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Old March 6th, 2004, 09:22 PM   #4
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Thanks so much, fellas! I almost didn't ask and would have walked into a nightmare--well, a worse nightmare.

You made some great points--it looks like my inexperience has me saying okay to everything as is.

For instance, the gal who hired me doesn't want "anything fancy." That was her answer to me getting a copy of the PowerPoint presentation and intercutting it. She can't figure out why I don't just come in with a camera and shoot.

Sorry, I forgot to mention audio. I guess I'm borrowing some guy's wireless lav (that way she doesn't have to rent from me), but I'm taking one just in case his doesn't sound good. Never thought about the poor employees asking questions--I'll ask.

Good point about the white board. I'll ask if I can at least bring a projection screen of my own.

As for the lighting advice, I appreciate the idea of bouncing off the ceiling; I would have gone direct and tried to cut it somehow. I'll have to ask, but am afraid the presenter will not be using a lectern. In that case, I'm not sure how I'll light her eyes and get rid of shadows.

Looks like I'd better call and find out a few things. Thanks again; I'm down to a "stage one" panic now.

BTW, they surely weren't planning a continuous six hours; gotta have potty breaks! I'll find out more about that, too. :)
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Old March 6th, 2004, 09:36 PM   #5
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Nothing fancy, huh?

Make sure that the person who said this owns up to it later.

I would still, for my own piece of mind, fight for the PowerPoint.

I would not worry about eyes, shadows, rim-lights, etc. with this type of production.

It is what it is!

You will more than likely not be any closer than a medium close-up at best. As a matter of fact, you will probably stay in a wide shot most of the time.

Live life by these two, very simple rules.

Rule #1. Don't sweat the small s**t.

Rule #2. EVERYTHING is small s**t!

Hang in there, RB.
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Old February 23rd, 2008, 09:18 AM   #6
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I would just get a copy of the powerpoint and edit the stills of the powerpoint in the video. I would simply film the speaker without the whiteboard in view and put them on the right of the powerpoint display in a smaller window of the video. I would also shoot with a second small camera at the powerpoint display so i would know when to change the stills to match the speaker. That means you only have to light the speaker and add the stills from the powerpoint in post. Hope I am not confusing you.
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Old February 23rd, 2008, 10:25 PM   #7
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if there is a projector, bounce light is THE WRONG thing to do. it will wash out the projected image on a wider shot.

rig 1 650 off the ceiling using a sissor clip ( drop ceiling grid) with some diffusion more or less head on to podium, and some extra black wrap on the barndoors to flag off the screen. the goal of the light is to kick the skin tones up a bit, and reduce eye socket shadows. if there are windows, maybe you'll be lucky and they will have 5600K flo's in the ceiling. gel your light with CTB and life is good... as long as direct sun doesn't come swinging thru the room.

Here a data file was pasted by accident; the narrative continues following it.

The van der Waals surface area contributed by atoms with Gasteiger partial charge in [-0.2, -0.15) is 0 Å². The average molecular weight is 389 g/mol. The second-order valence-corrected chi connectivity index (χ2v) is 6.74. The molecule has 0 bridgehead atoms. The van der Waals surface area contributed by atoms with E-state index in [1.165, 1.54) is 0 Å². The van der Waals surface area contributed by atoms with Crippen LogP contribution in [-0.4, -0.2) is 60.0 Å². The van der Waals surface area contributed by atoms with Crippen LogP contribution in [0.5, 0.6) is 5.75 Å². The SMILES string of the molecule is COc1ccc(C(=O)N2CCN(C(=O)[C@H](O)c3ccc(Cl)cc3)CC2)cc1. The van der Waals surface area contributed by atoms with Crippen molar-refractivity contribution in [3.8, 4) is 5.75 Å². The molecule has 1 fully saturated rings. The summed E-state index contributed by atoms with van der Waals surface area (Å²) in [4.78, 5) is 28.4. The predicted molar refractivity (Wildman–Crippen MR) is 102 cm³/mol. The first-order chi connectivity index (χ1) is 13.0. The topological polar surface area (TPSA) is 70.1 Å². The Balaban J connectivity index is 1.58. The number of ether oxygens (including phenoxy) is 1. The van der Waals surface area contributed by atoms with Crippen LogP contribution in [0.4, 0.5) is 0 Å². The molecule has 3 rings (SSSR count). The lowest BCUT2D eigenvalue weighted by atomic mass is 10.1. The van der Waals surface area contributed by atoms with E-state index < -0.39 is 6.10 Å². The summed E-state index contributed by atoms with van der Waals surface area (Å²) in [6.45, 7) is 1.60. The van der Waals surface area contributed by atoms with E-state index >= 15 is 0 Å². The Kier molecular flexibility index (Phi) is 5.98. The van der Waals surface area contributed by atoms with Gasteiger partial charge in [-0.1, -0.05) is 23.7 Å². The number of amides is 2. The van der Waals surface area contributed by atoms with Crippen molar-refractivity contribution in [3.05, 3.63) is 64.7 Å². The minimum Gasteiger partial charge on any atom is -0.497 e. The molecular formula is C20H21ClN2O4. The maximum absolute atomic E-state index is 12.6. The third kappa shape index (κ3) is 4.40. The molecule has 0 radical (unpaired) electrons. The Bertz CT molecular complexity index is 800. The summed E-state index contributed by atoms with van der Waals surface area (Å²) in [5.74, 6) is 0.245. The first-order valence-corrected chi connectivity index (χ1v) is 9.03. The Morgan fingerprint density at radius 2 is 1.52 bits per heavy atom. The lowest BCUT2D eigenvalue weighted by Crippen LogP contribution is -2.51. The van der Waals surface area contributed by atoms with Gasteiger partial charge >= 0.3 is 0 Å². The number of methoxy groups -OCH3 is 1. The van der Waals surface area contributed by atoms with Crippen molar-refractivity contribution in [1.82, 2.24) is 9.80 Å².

if its really a white board they will draw on, and a projector, your basically screwed. get a copy of the power point and cut it in. if all 6 hrs is really critical to be seen by viewers, cut to the PP when you can. also remember, its a training video with a VERY limited audience. no one is judging this to be gone with the wind, or even 60 minutes. if the presenter walks in front of the projector, thats what they did, its not your fault or problem.

the most important thing is clean audio. be sure to have a solid wireless setup and DONT use some sound companies feed because I've been burned by them way too many times to talk about it politely. control everything you can, and don't worry about what you can't. its a training video!
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Old February 24th, 2008, 12:23 AM   #8
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Lorinda,

There's a lot of good advice here.

Let me add two simple notes.

First, remind the client that while a roomfull of people need to be served by a good presentation - potentially many, MANY more can get that content if they let you create a good video. So the video is every bit as important as the presentation - potentially more so.

Second, the only way you can "light" a presenter in this kind of setup is if you can get them to set up and STAY in one place. (It's kinda like Murphys law of speakers with powerpoint. At some point the presenter will lean over to point at something on the screen and remain there with a garish bar chart supered across their face making them look like a clown!)